A world without market research? We write for ESOMAR's Research World
We write for ESOMAR's Research World blog about how market research can contribute to U.N. Sustainable Development Goals by giving a voice to underserved populations & providing insights that will champion sustainable initiatives
What would the world be like without market research? We talked about this on our podcast with Maria Tyrrell, the managing director of NeedScope International, and Murray Campbell, Director at Baseline Consultancy, who helped us answer this question. Based on that discussion, and his own deep own experience in the market research industry, our Director, Geoff Lowe, recently wrote an article on the subject for ESOMAR's Research World blog.
In the article, Geoff focuses on how market research impacts the world in a positive way based on the framework of the United Nation's Sustainable Development Goals. This was the focus of International Market Research Day held earlier this year, which recognizes the impact our field has had on shaping a sustainable world for tomorrow. Taking inspiration from this theme, and the great work that market research companies are doing around the world, he addresses three of the 12 U.N. Goals.
UN Goal #10: Reduce inequality within and among countries
Geoff writes about the potential for research to promote equality by giving a greater portion of the population a voice. While things like mining data from online conversations and social media can give us some of the data needed to do this, it falls short in some ways. Solid consumer insights from primary research can help to frame and contextualize this data in a more meaningful way. This concept applies to both commercial consumer research and political polling. He writes that market research can "reduce injustice when done right - providing insights on which leaders can take positive action."
UN Goal #12: Ensure sustainable consumption and production patterns
One of the reasons that some companies and brands are seeking more sustainable practices is due to consumer pressure. Market research has driven this awareness, as many primary studies are finding that consumers are prioritizing and purchasing products that have sustainable measures in place, such as eco-friendly packaging. Smart brands are taking hold of these types of insights, and taking action to meet consumer expectations. He writes that it was in part, "the louder and louder voice of consumers, gleaned through market research, that eventually has caused many brands to employ more sustainable practices along the supply chain. Good research can help companies pivot and be more proactive and future-focused on issues like this."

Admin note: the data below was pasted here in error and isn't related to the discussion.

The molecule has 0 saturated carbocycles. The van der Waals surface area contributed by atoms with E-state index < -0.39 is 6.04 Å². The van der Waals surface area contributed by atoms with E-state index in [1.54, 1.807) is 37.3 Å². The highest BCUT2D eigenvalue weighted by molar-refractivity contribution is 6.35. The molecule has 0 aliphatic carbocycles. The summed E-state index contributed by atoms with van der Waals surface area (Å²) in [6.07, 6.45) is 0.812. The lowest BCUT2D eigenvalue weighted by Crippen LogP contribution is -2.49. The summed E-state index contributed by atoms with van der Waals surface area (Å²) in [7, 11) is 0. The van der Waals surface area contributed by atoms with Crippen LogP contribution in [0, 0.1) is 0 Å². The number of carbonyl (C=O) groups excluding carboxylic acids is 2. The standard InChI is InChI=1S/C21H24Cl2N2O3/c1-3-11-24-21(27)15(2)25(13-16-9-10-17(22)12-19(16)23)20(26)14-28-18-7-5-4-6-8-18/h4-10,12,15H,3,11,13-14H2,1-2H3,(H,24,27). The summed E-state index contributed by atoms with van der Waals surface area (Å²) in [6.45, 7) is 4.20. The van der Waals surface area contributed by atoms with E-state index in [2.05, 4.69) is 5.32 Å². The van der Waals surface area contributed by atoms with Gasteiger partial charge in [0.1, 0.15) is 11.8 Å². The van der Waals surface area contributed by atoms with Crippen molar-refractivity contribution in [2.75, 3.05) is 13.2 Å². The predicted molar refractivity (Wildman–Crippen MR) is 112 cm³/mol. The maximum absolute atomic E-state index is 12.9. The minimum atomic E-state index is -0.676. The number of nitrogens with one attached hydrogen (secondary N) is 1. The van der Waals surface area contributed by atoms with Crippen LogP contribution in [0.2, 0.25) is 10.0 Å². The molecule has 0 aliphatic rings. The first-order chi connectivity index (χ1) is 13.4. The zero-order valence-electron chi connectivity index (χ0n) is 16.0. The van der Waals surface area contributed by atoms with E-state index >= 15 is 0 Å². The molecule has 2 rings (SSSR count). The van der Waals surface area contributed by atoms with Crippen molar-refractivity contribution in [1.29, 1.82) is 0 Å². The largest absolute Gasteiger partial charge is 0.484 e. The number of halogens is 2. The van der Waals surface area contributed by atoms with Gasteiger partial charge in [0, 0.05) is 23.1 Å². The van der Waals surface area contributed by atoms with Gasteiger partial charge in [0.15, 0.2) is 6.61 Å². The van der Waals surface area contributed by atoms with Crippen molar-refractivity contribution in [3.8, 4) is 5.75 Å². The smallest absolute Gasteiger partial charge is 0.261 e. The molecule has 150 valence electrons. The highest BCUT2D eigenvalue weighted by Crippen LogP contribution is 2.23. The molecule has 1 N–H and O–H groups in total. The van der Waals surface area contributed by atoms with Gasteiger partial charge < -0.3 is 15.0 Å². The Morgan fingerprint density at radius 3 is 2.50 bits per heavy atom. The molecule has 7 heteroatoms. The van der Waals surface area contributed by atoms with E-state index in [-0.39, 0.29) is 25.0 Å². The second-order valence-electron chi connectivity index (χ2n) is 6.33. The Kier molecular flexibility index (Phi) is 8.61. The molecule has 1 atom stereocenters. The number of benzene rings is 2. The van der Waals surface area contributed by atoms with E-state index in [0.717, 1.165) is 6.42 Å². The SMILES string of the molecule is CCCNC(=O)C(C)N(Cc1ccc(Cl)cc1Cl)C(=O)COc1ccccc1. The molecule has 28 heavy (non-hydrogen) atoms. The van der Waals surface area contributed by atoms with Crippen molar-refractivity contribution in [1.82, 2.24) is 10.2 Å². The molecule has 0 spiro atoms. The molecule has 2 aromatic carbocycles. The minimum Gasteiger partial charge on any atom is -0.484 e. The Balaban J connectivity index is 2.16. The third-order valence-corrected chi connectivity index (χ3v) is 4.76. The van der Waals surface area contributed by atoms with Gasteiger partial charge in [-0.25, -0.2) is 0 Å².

UN Goal #16: Promote peaceful and inclusive societies for sustainable development, provide access to justice for all and build effective, accountable and inclusive institutions at all levels
Proving these concepts are necessary is part of the job of good market research. With the social, economic and philosophical differences that can often exist between leadership and their constituents, communication and understanding can sometimes be lost along the way. Organizations and institutions can, and should, advocate for people, but first they need that higher level of knowledge about their audience's wants and needs. "It is market research that can give that voice – we are involved in growing humanity’s understanding of itself so everyone can be better served."
Geoff concludes the article with: "By just examining these three points, it is clear to see that without market research, we could potentially have a more wasteful, less equal world. By giving diverse populations a voice, we can influence outcomes for a more sustainable future."
For the complete article, visit: https://researchworld.com/articles/what-would-the-world-be-like-without-market-research